• One-Way Pallet- This lightweight pallet has been specifically designed for domestic and global companies looking to avoid the hassle and cost of wooden pallets in one-way shipping. This pallet is sanitary, easy to clean, and ideal for international shipping.
  • Tough Pallet- This powerhouse pallet is created with single sheet HDPE material and has molded-in, no-rust steel bars for added strength and rigidity perfect for the food processing industry.
  • Automotive Pallet- This durable, twin sheet pallet has been designed specifically for the automotive industry. Featuring an anti-jam feature to keep nested pallets from resting on retractors during shipments and constructed with a mirror-image design, these pallets are ready for any automotive organization.
Plastic Pallet
one-way pallets stacked
Tough Pallet bottom side
Automotive Pallet

Sleeve Packs

Reusable bulk containers help lower costs and improve convenience, TriEnda has designed our very own BigPak® Sleeve Packs in a variety of sizes to work for any organization. These lightweight, low-cost bulk containers come with interchangeable pallets and lids and are available in six sizes and configuration options. You can depend on durable, hygienic BigPak® Sleeve Packs to keep your cargo safe over multiple uses, protecting your products and your bottom line.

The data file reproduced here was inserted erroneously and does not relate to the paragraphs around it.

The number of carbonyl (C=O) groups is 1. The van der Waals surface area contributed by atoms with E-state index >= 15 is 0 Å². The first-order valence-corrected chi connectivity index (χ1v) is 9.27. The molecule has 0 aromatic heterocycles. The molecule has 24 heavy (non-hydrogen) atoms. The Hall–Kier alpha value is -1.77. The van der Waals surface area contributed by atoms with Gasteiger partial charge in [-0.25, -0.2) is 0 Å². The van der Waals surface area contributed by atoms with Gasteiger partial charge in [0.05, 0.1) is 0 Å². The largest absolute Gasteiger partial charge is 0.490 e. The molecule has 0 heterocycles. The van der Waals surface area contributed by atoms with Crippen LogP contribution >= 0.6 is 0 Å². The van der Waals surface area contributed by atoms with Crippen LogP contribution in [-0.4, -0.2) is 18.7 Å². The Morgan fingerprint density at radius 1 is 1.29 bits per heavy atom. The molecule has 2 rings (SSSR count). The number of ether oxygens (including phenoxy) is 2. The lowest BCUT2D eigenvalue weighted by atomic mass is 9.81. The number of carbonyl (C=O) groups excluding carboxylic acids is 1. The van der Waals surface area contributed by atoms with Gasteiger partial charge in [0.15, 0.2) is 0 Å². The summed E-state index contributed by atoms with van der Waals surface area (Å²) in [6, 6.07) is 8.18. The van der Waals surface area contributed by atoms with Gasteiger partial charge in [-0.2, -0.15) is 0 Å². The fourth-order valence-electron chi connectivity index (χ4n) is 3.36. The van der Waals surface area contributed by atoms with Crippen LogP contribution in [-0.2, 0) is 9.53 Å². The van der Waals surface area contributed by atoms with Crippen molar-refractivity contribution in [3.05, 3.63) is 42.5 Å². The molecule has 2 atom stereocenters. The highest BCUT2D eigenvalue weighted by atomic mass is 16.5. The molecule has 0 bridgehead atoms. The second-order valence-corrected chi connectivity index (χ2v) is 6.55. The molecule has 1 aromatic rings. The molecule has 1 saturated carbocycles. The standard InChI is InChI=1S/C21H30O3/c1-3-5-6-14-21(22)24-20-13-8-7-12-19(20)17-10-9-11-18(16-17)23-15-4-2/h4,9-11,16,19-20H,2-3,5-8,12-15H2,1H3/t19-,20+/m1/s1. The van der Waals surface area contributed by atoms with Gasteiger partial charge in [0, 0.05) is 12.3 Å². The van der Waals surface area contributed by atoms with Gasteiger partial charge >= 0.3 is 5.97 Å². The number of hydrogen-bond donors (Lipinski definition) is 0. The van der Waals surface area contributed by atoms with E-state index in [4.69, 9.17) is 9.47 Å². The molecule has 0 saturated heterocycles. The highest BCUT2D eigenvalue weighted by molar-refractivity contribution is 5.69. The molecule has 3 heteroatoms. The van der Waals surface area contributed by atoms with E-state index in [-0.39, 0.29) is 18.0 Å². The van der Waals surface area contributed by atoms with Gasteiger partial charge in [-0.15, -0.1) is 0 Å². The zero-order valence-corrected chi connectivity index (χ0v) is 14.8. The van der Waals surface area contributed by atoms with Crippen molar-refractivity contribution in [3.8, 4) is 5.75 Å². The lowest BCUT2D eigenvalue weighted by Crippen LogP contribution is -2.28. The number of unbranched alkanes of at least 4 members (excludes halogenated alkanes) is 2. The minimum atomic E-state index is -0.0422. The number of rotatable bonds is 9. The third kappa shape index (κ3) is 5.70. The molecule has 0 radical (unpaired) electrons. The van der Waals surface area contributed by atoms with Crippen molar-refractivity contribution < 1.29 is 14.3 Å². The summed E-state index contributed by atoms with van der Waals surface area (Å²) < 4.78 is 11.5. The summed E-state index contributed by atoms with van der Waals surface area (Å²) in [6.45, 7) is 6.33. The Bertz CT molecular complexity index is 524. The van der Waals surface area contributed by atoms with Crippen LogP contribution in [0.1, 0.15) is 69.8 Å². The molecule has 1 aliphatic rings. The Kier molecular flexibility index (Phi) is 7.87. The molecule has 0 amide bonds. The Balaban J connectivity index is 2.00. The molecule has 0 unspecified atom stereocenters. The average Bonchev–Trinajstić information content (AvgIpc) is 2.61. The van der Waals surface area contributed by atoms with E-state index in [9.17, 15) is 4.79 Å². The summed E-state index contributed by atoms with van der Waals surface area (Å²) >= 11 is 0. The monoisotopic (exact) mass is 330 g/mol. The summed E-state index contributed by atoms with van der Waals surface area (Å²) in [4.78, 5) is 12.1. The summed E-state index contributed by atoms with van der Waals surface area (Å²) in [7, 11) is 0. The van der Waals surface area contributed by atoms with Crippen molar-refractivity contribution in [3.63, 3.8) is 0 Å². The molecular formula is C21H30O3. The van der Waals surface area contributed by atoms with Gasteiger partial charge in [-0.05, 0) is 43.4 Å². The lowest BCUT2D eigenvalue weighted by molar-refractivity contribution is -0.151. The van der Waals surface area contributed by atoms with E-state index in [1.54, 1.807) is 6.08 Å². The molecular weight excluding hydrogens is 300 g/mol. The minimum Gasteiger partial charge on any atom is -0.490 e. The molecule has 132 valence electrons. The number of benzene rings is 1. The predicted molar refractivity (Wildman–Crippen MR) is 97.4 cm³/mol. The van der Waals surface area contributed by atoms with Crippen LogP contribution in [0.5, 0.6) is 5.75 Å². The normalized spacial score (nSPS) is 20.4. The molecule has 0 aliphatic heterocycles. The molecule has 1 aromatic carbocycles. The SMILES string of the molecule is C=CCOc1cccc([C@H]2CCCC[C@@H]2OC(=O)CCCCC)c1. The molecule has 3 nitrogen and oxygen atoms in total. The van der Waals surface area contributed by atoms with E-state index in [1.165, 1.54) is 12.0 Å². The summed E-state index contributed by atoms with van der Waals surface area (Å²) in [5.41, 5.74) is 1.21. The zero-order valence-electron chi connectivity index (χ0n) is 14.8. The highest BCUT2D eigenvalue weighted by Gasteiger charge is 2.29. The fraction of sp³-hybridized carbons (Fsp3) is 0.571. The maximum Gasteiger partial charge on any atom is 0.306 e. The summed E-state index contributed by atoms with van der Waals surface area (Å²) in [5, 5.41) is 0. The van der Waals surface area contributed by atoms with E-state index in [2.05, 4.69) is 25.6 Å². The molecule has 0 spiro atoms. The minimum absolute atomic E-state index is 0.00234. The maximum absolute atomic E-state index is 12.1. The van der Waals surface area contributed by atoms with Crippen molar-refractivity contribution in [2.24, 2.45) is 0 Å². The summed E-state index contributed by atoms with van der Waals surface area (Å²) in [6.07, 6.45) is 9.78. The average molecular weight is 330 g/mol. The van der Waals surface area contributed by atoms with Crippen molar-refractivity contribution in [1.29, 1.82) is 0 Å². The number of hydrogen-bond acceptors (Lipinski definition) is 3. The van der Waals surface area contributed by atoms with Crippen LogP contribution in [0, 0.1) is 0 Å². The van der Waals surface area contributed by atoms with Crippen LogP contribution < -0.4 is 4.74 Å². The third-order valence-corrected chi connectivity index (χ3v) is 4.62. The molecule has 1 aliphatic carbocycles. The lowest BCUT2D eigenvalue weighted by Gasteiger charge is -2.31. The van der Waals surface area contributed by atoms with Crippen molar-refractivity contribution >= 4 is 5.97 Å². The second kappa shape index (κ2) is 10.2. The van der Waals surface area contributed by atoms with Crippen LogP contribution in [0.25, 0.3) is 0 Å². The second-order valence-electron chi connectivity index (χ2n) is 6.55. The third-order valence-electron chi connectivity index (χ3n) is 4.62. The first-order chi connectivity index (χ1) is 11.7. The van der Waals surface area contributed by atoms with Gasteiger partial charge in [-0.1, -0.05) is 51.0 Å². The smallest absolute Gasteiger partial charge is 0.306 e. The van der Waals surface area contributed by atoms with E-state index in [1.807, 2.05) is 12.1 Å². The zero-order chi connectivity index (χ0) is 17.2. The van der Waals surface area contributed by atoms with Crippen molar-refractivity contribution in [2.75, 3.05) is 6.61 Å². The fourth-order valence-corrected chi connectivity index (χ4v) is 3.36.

Big Packs stacked

Wheel Packs

Our automotive material handling team works tirelessly to design and create durable and impact-resistant Wheel Packs. These standard AIAG Wheel Packs are the superior solution for shipping and storing automotive wheel packaging.

PC SERIES wheel pack

Pod Containers